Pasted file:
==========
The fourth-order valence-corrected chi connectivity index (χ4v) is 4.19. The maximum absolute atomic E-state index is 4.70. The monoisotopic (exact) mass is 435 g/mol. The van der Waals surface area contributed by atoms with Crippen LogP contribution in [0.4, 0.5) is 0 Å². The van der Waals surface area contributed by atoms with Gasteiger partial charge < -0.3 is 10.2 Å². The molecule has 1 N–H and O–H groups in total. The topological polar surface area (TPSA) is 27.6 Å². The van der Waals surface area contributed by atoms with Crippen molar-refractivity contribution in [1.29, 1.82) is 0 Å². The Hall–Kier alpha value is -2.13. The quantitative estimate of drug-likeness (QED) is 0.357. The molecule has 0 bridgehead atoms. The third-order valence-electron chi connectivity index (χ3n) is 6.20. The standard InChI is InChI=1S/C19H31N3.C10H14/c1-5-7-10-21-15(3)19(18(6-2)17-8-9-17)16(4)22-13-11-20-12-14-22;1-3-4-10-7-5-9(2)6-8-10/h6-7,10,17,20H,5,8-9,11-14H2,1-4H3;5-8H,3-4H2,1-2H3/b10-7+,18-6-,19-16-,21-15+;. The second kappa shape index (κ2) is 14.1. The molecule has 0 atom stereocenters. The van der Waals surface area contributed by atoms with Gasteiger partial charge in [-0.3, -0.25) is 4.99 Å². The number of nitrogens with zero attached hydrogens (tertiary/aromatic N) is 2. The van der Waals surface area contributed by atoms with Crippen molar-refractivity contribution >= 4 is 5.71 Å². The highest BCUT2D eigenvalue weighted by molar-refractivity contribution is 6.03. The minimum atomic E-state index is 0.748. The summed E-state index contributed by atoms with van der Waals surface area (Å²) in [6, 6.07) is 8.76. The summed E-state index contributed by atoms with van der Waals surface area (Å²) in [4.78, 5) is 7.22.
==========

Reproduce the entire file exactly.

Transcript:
The fourth-order valence-corrected chi connectivity index (χ4v) is 4.19. The maximum absolute atomic E-state index is 4.70. The monoisotopic (exact) mass is 435 g/mol. The van der Waals surface area contributed by atoms with Crippen LogP contribution in [0.4, 0.5) is 0 Å². The van der Waals surface area contributed by atoms with Gasteiger partial charge < -0.3 is 10.2 Å². The molecule has 1 N–H and O–H groups in total. The topological polar surface area (TPSA) is 27.6 Å². The van der Waals surface area contributed by atoms with Crippen molar-refractivity contribution in [1.29, 1.82) is 0 Å². The Hall–Kier alpha value is -2.13. The quantitative estimate of drug-likeness (QED) is 0.357. The molecule has 0 bridgehead atoms. The third-order valence-electron chi connectivity index (χ3n) is 6.20. The standard InChI is InChI=1S/C19H31N3.C10H14/c1-5-7-10-21-15(3)19(18(6-2)17-8-9-17)16(4)22-13-11-20-12-14-22;1-3-4-10-7-5-9(2)6-8-10/h6-7,10,17,20H,5,8-9,11-14H2,1-4H3;5-8H,3-4H2,1-2H3/b10-7+,18-6-,19-16-,21-15+;. The second kappa shape index (κ2) is 14.1. The molecule has 0 atom stereocenters. The van der Waals surface area contributed by atoms with Gasteiger partial charge in [-0.3, -0.25) is 4.99 Å². The number of nitrogens with zero attached hydrogens (tertiary/aromatic N) is 2. The van der Waals surface area contributed by atoms with Crippen molar-refractivity contribution >= 4 is 5.71 Å². The highest BCUT2D eigenvalue weighted by molar-refractivity contribution is 6.03. The minimum atomic E-state index is 0.748. The summed E-state index contributed by atoms with van der Waals surface area (Å²) in [6, 6.07) is 8.76. The summed E-state index contributed by atoms with van der Waals surface area (Å²) in [4.78, 5) is 7.22.